Tuesday, May 31, 2011

FINO' I MAN ÅMKO' : DESPUES DE LA BURUKA, YÅNTO

Despues de la buruka, yånto.

After the noise, weeping.



Children screaming wildly, jumping over furniture, laughing hysterically, throwing household items at each other in gleeful play.

Three minutes later....

They are wailing, tears streaming down their faces.

Someone tripped and got cut.  Someone got punched. 

This isn't so fun anymore.  Despues de la buruka, yånto.

Every single word is Spanish, and in their spelling it would be, "Después de la burruca, llanto."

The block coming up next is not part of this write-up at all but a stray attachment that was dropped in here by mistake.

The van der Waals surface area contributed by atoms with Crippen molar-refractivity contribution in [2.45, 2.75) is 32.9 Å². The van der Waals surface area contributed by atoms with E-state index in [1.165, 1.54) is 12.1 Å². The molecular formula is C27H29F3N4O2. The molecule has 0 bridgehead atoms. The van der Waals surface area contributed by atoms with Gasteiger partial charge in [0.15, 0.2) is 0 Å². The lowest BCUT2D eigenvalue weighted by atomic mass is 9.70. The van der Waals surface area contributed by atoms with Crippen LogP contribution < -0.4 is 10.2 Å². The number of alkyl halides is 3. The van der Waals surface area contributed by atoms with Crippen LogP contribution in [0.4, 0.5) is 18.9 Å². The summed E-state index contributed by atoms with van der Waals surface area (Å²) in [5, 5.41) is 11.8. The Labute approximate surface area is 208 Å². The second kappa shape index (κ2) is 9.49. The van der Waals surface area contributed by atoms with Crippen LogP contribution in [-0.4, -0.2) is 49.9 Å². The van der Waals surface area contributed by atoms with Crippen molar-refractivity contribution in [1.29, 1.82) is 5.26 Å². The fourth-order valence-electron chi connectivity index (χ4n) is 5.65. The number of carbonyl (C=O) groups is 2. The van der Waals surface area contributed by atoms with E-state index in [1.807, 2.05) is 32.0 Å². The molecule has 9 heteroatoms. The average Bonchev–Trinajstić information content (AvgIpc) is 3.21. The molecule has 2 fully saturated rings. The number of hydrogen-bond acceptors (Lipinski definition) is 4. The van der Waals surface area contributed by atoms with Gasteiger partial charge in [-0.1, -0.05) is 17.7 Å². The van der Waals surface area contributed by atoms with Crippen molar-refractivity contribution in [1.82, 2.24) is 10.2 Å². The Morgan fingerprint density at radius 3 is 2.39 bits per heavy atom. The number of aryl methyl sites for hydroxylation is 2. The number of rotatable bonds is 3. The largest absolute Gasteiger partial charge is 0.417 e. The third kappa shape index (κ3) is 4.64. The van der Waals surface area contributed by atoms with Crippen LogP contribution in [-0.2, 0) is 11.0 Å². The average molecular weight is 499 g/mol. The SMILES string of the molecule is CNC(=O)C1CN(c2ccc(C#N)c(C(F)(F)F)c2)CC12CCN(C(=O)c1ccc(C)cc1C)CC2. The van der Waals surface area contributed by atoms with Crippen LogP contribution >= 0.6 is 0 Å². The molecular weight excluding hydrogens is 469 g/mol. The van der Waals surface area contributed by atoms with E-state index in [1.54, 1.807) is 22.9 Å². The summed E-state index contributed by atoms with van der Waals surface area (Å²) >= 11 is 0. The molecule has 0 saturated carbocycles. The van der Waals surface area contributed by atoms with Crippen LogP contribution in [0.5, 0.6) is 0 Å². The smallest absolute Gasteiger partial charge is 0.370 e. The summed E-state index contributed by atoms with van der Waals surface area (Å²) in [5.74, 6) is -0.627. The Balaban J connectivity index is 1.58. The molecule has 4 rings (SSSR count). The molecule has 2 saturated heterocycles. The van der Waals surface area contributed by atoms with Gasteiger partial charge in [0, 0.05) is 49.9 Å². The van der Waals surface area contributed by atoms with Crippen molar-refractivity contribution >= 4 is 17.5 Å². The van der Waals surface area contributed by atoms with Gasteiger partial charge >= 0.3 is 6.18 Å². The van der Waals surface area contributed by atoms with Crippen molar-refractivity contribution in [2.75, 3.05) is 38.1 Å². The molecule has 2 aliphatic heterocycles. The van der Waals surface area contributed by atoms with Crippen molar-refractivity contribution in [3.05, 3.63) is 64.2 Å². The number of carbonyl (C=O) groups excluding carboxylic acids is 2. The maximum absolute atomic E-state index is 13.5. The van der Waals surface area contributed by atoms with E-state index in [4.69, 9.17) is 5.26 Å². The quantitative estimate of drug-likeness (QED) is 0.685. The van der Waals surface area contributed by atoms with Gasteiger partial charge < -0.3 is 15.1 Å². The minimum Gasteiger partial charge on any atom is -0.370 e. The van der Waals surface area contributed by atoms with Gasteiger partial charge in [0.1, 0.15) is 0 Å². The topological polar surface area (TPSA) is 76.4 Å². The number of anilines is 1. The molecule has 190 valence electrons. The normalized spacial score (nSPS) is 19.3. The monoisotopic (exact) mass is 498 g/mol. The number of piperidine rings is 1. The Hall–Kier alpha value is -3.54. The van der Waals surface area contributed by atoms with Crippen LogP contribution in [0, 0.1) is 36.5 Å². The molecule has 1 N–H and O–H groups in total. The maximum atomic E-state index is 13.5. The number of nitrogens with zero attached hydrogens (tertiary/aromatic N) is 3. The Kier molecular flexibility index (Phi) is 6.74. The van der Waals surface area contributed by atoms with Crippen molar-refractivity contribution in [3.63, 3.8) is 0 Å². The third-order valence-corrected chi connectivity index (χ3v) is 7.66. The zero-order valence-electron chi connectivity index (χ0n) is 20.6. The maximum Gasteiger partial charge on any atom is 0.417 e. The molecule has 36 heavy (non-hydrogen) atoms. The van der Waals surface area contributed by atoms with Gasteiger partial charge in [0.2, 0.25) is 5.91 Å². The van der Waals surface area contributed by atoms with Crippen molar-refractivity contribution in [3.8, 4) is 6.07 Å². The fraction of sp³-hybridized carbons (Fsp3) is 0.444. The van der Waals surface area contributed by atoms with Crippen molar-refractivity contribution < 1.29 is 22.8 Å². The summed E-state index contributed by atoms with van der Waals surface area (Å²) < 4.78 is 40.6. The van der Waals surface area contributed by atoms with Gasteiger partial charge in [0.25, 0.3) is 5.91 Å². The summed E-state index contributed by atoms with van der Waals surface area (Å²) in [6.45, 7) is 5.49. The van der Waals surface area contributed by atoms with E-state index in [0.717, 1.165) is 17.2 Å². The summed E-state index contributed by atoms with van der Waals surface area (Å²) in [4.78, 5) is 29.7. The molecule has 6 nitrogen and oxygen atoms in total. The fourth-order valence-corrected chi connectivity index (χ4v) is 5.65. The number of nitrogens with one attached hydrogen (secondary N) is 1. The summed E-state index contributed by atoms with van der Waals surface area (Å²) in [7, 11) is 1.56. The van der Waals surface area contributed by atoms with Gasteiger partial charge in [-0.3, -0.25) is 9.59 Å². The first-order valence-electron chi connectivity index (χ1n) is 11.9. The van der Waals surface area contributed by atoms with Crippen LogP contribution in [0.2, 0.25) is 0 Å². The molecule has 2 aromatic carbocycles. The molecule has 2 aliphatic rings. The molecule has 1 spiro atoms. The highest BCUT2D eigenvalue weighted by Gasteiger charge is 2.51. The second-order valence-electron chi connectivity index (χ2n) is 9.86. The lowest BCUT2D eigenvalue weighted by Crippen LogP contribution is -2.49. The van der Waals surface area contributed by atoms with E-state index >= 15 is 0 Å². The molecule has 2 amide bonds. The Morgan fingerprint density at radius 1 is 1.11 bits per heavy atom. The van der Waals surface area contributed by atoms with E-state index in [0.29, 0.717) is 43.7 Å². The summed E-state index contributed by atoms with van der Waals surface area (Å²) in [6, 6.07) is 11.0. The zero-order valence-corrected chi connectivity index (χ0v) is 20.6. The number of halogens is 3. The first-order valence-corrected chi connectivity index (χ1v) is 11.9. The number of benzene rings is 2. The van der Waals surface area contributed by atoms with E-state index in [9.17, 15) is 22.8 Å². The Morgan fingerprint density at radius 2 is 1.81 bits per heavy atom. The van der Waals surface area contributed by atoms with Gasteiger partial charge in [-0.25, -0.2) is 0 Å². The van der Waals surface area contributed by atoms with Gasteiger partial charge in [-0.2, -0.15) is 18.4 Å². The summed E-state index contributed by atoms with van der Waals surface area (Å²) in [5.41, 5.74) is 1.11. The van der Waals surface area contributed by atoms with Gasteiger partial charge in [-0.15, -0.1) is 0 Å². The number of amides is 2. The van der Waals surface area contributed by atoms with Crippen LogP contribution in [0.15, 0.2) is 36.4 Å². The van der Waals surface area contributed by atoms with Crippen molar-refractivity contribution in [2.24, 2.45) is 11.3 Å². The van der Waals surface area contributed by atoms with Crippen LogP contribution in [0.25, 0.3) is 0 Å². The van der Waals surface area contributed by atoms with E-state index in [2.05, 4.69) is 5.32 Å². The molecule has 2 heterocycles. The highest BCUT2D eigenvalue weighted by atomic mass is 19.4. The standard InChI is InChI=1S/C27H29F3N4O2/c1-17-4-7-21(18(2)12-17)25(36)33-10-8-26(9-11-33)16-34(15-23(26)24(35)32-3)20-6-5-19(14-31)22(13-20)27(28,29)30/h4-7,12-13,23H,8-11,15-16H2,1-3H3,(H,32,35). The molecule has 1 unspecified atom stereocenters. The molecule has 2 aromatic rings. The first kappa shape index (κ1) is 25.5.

But there's a problem. "Burruca" is not common in the Spanish language, and is never used for "noise."  It means "little female donkey."  Perhaps someone on Guam years ago described noisy, wild kids as "burruca."  It goes to show that, even in the Marianas, local Spanish slang could arise - just like we've created our own slang in English, as in "air con."

For this reason, and because we use the Chamorro pronunciation for "llanto," I am not using the original Spanish spelling for the entire phrase.

From the word "buruka" we get "burukento," or "noisy, unruly, rambunctious, raucous."

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